Outrage follows outrage, surrender follows surrender: Every day the unreality of our political discourse worsens, even as the reality on the ground grows more bitter and uncontainable. As we approach the anniversary of the Democrats' recapture of Congress -- an event that was supposed to mark the repudiation of the Bush administration's lawless, blood-soaked enterprise -- it is undeniable that the situation is actually worse now than before.
The prospect of a Democratic victory in 2006 was for many people the last, flickering hope that the degradation of the republic could be arrested and reversed within the ordinary bounds of the political system. This was always a fantasy, given the strong bipartisan nature and decades-long cultivation of greed, arrogance and militarism that has now come to its fullest bloom in the Bush administration. But desperation can crack the shell of the most hardened cynic, and no doubt there were few who did not harbor somewhere deep inside at least a small grain of hope against hope that a slap-down at the polls would give the Bush gang pause and confound its worst depredations.
One year on, we can all see how the Democrats have made a mockery of those dreams. Their epic levels of unpopularity are richly deserved. At every step they evoke the remarks of the emperor Tiberius, who, after yet another round of groveling acquiescence from the once-powerful Roman Senate, dismissed them with muttered contempt: "Men fit to be slaves." The record of the present Congress provides copious and irrefutable evidence for this judgment.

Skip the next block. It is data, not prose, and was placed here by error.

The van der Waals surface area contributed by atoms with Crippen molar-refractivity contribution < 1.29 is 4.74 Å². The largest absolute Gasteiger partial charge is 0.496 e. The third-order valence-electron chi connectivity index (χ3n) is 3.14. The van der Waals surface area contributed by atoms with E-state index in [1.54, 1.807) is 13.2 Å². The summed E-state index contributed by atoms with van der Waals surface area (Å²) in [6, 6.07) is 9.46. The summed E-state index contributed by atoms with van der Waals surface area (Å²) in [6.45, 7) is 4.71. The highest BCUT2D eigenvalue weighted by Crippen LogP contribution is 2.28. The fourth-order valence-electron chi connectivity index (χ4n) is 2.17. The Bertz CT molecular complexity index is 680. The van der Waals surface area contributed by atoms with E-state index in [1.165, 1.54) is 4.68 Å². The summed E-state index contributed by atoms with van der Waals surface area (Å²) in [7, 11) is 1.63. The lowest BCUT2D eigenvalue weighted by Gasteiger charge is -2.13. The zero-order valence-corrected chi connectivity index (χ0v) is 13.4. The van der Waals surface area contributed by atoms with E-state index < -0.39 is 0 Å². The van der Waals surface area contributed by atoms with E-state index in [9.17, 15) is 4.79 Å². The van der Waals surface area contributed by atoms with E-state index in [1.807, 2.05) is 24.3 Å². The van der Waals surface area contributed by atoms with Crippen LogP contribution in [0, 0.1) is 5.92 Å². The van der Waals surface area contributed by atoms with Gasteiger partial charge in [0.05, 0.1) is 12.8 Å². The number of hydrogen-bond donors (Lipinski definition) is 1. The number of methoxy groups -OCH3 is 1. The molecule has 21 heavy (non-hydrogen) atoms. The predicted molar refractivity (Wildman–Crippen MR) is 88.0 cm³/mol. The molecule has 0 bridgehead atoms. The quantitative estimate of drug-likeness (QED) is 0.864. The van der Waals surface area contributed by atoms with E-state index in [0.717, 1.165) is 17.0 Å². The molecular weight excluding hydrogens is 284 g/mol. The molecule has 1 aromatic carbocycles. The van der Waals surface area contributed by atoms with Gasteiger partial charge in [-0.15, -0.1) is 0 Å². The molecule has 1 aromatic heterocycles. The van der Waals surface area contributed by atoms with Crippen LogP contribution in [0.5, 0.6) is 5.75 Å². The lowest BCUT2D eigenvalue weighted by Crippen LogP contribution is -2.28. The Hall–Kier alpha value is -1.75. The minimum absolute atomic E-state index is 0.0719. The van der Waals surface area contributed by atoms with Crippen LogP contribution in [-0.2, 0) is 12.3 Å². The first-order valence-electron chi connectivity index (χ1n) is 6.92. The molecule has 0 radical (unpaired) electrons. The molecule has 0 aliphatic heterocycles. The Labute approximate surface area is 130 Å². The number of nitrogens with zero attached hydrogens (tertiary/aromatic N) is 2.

After 10 full months of Democratic command in the legislative branch -- 10 full months under the "liberal," "progressive," "antiwar" Democratic leadership -- where are we? The Iraq war, far from being ended or even curtailed, was instead escalated by Bush in the face of popular discontent and establishment unease: the first, and most egregious, Democratic surrender. Bush's illegal spying on Americans was not only not punished, it was formally legitimized by Congress, whose Democratic leaders are now hastening to give their telecom paymasters retroactive immunity for taking part in what they knew to be a massive criminal operation, as Glenn Greenwald has often noted here. The Military Commissions Act -- which eviscerated 900 years of habeas corpus, as even Arlen Specter admitted (before slavishly voting for the bill anyway) -- remains on the books, unshaken by the Democrats, despite all the cornpone about "restoring the Constitution" they've dished out for the rubes back home.
And now we stand on the brink of another senseless, useless, baseless war, this time with Iran -- a conflict that, as Juan Cole pointed out on Salon recently, is likely to make the belching hell of Iraq look like a church picnic. Dick Cheney's bellicose outburst Sunday in a speech to the Washington Institute for Near East Studies -- a reprise of many similar war dances he performed in the run-up to the unprovoked invasion of Iraq -- takes us one step closer to this new crime. But Cheney's assertions of Persian perfidy -- all of them unsubstantiated, and in the case of the nuclear program, refuted by the IAEA -- were simply the culmination of a remarkable bipartisan campaign of demonization in which the Democrats have actually taken the public lead, repeatedly castigating the administration for not being "tough enough" on Iran, and repeatedly vowing that "all options are on the table" against the mad mullahs: strong words indeed from the only nation on earth that has ever exercised the "nuclear option" against another country.